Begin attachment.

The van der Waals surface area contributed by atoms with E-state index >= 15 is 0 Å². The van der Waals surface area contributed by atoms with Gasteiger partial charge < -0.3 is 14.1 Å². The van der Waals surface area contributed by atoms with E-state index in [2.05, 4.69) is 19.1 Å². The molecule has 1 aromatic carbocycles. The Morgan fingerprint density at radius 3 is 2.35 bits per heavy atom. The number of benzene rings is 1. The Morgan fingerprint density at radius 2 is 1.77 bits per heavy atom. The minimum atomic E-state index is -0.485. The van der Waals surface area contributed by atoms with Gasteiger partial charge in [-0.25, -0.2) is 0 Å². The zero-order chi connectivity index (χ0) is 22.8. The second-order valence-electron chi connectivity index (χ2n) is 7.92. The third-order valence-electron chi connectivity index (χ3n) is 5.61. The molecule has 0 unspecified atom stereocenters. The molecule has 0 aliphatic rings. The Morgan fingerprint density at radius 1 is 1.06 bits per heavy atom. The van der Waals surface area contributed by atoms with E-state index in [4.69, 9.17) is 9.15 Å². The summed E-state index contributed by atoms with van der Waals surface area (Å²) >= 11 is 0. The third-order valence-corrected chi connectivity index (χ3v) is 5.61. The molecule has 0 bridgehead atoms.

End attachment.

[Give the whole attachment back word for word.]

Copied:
The van der Waals surface area contributed by atoms with E-state index >= 15 is 0 Å². The van der Waals surface area contributed by atoms with Gasteiger partial charge < -0.3 is 14.1 Å². The van der Waals surface area contributed by atoms with E-state index in [2.05, 4.69) is 19.1 Å². The molecule has 1 aromatic carbocycles. The Morgan fingerprint density at radius 3 is 2.35 bits per heavy atom. The number of benzene rings is 1. The Morgan fingerprint density at radius 2 is 1.77 bits per heavy atom. The minimum atomic E-state index is -0.485. The van der Waals surface area contributed by atoms with Gasteiger partial charge in [-0.25, -0.2) is 0 Å². The zero-order chi connectivity index (χ0) is 22.8. The second-order valence-electron chi connectivity index (χ2n) is 7.92. The third-order valence-electron chi connectivity index (χ3n) is 5.61. The molecule has 0 unspecified atom stereocenters. The molecule has 0 aliphatic rings. The Morgan fingerprint density at radius 1 is 1.06 bits per heavy atom. The van der Waals surface area contributed by atoms with E-state index in [4.69, 9.17) is 9.15 Å². The summed E-state index contributed by atoms with van der Waals surface area (Å²) >= 11 is 0. The third-order valence-corrected chi connectivity index (χ3v) is 5.61. The molecule has 0 bridgehead atoms.